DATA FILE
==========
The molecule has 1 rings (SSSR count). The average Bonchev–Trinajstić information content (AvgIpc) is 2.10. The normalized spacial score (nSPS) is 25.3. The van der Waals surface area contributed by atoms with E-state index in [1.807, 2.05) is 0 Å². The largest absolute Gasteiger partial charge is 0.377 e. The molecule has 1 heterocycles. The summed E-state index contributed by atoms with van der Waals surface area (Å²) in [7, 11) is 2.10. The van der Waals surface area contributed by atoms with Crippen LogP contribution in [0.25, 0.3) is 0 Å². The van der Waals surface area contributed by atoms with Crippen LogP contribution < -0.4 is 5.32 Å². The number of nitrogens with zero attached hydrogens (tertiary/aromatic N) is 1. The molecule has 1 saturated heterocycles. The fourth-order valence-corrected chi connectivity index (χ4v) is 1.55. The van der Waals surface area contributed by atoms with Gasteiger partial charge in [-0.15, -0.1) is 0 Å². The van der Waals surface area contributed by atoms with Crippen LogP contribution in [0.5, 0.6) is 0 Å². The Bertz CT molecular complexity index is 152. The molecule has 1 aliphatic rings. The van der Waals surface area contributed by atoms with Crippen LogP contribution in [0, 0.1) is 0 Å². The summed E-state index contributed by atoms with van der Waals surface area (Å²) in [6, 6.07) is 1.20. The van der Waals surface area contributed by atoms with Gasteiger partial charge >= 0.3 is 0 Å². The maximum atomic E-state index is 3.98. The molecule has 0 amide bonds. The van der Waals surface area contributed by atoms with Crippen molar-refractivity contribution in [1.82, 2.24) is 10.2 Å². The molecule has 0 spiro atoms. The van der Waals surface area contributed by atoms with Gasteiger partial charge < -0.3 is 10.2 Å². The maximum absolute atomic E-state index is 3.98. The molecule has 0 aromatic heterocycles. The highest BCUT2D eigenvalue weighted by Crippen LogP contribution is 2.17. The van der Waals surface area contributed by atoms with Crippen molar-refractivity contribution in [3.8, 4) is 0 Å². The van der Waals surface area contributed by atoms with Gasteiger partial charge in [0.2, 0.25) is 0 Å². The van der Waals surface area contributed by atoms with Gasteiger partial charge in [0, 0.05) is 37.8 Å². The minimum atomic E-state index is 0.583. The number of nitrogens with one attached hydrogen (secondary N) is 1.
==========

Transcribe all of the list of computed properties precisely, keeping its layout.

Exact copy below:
The molecule has 1 rings (SSSR count). The average Bonchev–Trinajstić information content (AvgIpc) is 2.10. The normalized spacial score (nSPS) is 25.3. The van der Waals surface area contributed by atoms with E-state index in [1.807, 2.05) is 0 Å². The largest absolute Gasteiger partial charge is 0.377 e. The molecule has 1 heterocycles. The summed E-state index contributed by atoms with van der Waals surface area (Å²) in [7, 11) is 2.10. The van der Waals surface area contributed by atoms with Crippen LogP contribution in [0.25, 0.3) is 0 Å². The van der Waals surface area contributed by atoms with Crippen LogP contribution < -0.4 is 5.32 Å². The number of nitrogens with zero attached hydrogens (tertiary/aromatic N) is 1. The molecule has 1 saturated heterocycles. The fourth-order valence-corrected chi connectivity index (χ4v) is 1.55. The van der Waals surface area contributed by atoms with Gasteiger partial charge in [-0.15, -0.1) is 0 Å². The van der Waals surface area contributed by atoms with Crippen LogP contribution in [0.5, 0.6) is 0 Å². The Bertz CT molecular complexity index is 152. The molecule has 1 aliphatic rings. The van der Waals surface area contributed by atoms with Crippen LogP contribution in [0, 0.1) is 0 Å². The summed E-state index contributed by atoms with van der Waals surface area (Å²) in [6, 6.07) is 1.20. The van der Waals surface area contributed by atoms with Gasteiger partial charge >= 0.3 is 0 Å². The maximum atomic E-state index is 3.98. The molecule has 0 amide bonds. The van der Waals surface area contributed by atoms with Crippen molar-refractivity contribution in [1.82, 2.24) is 10.2 Å². The molecule has 0 spiro atoms. The van der Waals surface area contributed by atoms with Gasteiger partial charge < -0.3 is 10.2 Å². The maximum absolute atomic E-state index is 3.98. The molecule has 0 aromatic heterocycles. The highest BCUT2D eigenvalue weighted by Crippen LogP contribution is 2.17. The van der Waals surface area contributed by atoms with Crippen molar-refractivity contribution in [3.8, 4) is 0 Å². The van der Waals surface area contributed by atoms with Gasteiger partial charge in [0.2, 0.25) is 0 Å². The van der Waals surface area contributed by atoms with Gasteiger partial charge in [0, 0.05) is 37.8 Å². The minimum atomic E-state index is 0.583. The number of nitrogens with one attached hydrogen (secondary N) is 1.